It was a bit like watching PMQs/FMQs. Eager anticipation, but ten minutes in and my mind is wandering elsewhere and I'm reaching for the remote. So it was with last night's party leaders' debate, the only difference being that I managed to stay fairly alert for the first half hour or so.
Thus it all seemed like a rearranged PMQs, albeit a bit more civilised, with less audience participation and with the politicians on an equal footing. And while it was perhaps more illuminating than the weekly House of Commons joust, in essence it told politicos little that they didn't know already, although it might have helped the undecided and more disinterested to come to some conclusion regarding exercising their prerogative in three weeks' time.
Of course, as has already been repeated almost ad nauseum there were no killer lines, major gaffes or corset-adjusting gags. Equally, most objective opinion seems to have decreed Nick Clegg the winner, which is no doubt disappointing to David Cameron fans, but the thumbs down to Gordon Brown was hardly unexpected. Indeed, the relatively unknown Clegg exploited his underdog role well, and benefited from public antipathy to politics as standing apart from the Labour scunner factor and residual mistrust of the Tories.
And with all three adept at the usual copious helpings of motherhood and apple pie, style was likely to be just as important as substance. Clegg's image doesn't seem to suffer from his slightly wimpish delivery, Cameron was uncombative and looked dour - perhaps overdoing the gravitas-in-waiting - while ironically Brown seemed to be the only one really smiling, and it didn't even look entirely contrived, although he did give the impression of having taken some happy pills which gradually lost effect as the debate proceeded.
No especially excruciating moments either, but Gordon Brown's determination to get his eminently predictable Lord Ashcroft mention in made it look particularly contrived. Meanwhile, Nick Clegg's cloying peroration reference to the list of the audience interrogators by their first names - consolidating what he'd done when responding to each individual - looked too smarmy and over familiar, like when the bank teller asks: "Can I interest you in life insurance today, Stuart?"* As for David Cameron's worst moment, perhaps I wasn't paying attention at the time.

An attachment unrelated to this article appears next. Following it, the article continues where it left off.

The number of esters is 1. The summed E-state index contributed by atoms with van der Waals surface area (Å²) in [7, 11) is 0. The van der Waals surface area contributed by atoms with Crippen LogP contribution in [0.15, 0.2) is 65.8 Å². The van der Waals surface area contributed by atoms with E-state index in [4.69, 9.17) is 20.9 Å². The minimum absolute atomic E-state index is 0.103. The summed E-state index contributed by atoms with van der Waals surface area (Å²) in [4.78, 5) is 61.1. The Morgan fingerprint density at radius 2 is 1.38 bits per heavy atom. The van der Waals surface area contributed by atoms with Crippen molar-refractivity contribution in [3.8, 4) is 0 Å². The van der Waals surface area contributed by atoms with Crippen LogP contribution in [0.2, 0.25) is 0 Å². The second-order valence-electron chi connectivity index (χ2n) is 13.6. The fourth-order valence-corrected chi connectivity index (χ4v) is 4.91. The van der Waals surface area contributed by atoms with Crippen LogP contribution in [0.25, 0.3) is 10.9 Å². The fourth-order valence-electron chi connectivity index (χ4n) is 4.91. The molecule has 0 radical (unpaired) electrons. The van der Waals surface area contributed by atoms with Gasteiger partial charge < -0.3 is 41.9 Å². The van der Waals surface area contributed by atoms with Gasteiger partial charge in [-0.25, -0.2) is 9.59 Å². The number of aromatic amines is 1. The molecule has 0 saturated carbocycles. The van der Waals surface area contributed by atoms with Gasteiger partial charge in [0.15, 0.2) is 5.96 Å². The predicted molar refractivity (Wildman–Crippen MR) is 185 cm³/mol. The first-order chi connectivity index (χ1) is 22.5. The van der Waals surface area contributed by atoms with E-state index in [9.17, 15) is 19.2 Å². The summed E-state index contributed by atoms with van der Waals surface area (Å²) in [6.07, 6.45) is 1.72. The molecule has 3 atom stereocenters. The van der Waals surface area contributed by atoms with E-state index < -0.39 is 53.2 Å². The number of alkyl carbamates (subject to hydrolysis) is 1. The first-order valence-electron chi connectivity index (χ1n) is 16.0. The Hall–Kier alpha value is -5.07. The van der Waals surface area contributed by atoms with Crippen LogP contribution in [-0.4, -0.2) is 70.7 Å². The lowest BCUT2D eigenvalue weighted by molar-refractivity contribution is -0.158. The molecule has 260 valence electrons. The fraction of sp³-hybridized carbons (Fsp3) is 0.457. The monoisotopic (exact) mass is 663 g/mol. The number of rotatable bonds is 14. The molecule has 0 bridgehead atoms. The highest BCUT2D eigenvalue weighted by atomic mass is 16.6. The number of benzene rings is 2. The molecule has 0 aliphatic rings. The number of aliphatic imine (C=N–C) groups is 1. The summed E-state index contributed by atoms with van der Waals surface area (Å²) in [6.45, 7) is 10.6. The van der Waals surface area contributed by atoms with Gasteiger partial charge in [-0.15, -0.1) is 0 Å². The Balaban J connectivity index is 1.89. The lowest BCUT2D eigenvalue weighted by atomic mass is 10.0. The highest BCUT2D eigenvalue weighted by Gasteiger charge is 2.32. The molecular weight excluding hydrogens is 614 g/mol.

Of course, notwithstanding his decisive victory last night, Nick Clegg won't be the next prime minister, even if he again trounces the others in the remaining two contests. And the debates seem unlikely to change actual voting intentions significantly.
But if they do, the crucial question is, who benefits? Do the Lib Dems take votes from the Conservatives, thus increasing the likelihood of a hung parliament, or do they come from Labour, to that extent helping the Tories?
However, debating moment of the day was at Holyrood rather than Manchester, with Alex Salmond prefacing his FMQs performance with a statement about a "volcanic eruption", and without the slightest hint of irony. The Manchester debate didn't quite reach the same Richter scale heights, but the political fault lines were nonetheless highlighted.**
*Like when the Tesco checkout operator asks: "Would you like some help with your packing today, sir." "Er, do I look so pathologically lazy that I need help to pack a pint of milk and a newspaper while there's a dozen people in the queue? And by specifically referring to 'today' does this mean you think that I'm inconsistent about these things?" Actually, I don't really say that, but I have been cheeky enough to reply in the negative but to add that I'll give them a shout if I can't manage.
**OK, technically it's a mixed metaphor!